Legend Capital Management, LLC.  On October 20, 2008, we entered into a consulting agreement with Legend Capital Management LLC (“Legend Capital”), wherein Legend Capital agreed to devise and prepare a plan for investor relations and financing for the Company.  The original term of the agreement began on October 20, 2008 and terminated on January 20, 2009.  We agreed to compensate Legend Capital with $18,000 for this term ($3,000 on November 1, 2008, and a monthly fee of $7,500 commencing on November 20, 2008 and payable on the 20th of each successive month thereafter during the original term of the agreement).  Additionally, we agreed to issue Legend Capital warrants to purchase 200,000 shares of the Company’s restricted common stock at $0.10 per share, exercisable for five (5) years.  On January 21, 2009, both parties agreed to extend the agreement on a month-to-month basis, with compensation to be fixed at $12,000 per month, on the condition that Legend Capital shall purchase $6,000 per month in restricted common stock of IEVM at $0.10 per share.  On March 1, 2010, we amended the compensation under this agreement to $6,000 per month, with no stock purchase requirements.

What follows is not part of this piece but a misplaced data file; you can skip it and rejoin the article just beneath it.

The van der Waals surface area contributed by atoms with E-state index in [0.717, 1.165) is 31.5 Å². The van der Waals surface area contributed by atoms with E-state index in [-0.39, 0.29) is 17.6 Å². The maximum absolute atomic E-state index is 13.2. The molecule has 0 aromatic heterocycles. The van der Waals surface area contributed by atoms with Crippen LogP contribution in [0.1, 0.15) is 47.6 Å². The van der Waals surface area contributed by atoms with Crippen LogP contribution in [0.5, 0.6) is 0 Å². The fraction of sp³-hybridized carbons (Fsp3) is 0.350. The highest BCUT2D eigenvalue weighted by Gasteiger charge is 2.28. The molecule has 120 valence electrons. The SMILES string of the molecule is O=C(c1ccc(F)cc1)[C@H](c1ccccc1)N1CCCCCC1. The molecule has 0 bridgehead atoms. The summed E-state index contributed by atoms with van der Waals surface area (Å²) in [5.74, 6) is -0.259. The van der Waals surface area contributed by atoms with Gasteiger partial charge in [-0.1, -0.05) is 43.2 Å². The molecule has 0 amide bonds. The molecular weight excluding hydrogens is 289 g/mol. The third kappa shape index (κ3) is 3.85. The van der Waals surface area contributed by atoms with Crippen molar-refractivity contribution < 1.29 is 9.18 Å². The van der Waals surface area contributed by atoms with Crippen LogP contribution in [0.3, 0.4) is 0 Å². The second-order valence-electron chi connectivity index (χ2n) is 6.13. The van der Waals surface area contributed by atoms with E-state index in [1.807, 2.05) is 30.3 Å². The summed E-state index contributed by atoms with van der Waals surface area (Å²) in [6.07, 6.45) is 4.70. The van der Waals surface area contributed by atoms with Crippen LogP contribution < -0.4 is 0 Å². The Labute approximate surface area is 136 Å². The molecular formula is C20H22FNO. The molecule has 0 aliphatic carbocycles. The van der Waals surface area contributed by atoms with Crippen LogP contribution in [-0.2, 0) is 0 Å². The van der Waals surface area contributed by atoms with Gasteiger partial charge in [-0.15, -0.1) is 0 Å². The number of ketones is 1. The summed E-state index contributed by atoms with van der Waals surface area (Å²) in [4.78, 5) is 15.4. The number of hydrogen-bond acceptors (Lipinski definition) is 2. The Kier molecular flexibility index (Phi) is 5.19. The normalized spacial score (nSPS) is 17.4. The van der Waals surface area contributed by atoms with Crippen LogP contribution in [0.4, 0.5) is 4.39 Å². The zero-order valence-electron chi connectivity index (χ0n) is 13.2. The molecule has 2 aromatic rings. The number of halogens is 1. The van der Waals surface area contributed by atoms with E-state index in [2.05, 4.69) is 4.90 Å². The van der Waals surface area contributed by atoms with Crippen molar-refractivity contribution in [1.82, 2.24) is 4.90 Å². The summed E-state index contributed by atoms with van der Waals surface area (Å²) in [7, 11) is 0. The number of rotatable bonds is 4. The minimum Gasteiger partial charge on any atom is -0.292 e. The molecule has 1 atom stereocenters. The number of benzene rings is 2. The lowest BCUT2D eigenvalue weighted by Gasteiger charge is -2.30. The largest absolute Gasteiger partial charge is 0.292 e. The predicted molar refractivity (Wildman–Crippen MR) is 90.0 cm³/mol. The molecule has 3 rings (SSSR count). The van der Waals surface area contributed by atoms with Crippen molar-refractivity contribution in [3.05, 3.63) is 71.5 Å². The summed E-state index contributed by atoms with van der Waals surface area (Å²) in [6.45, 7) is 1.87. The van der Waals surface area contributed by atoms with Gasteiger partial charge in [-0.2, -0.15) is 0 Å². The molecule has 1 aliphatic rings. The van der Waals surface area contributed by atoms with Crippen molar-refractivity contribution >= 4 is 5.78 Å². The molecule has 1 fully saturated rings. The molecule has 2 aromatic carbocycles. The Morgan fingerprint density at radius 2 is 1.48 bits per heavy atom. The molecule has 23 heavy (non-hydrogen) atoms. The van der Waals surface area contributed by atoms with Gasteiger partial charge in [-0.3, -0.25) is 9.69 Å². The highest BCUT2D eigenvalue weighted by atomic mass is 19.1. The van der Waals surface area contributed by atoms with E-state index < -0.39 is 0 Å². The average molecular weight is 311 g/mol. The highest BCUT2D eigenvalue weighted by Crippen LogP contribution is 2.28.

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Catalyst Financial Resources, LLC.  On February 25, 2010, we entered into a consulting agreement with Catalyst Financial Resources, LLC (“Catalyst”), wherein Catalyst agreed to provide the Company with investor and public relations services.  The term of the agreement is for twelve months.  We agreed to compensate Catalyst with $10,000 upon execution of the agreement and a monthly fee of $5,000 for the first six months, and $7,000 per month thereafter, payable in advance on the 15th of each month.  The Company further agreed to compensate Catalyst with warrants to purchase 225,000 shares of common stock with piggy-back registration rights, exercisable at $0.28 per share through February 25, 2013.

Research and Development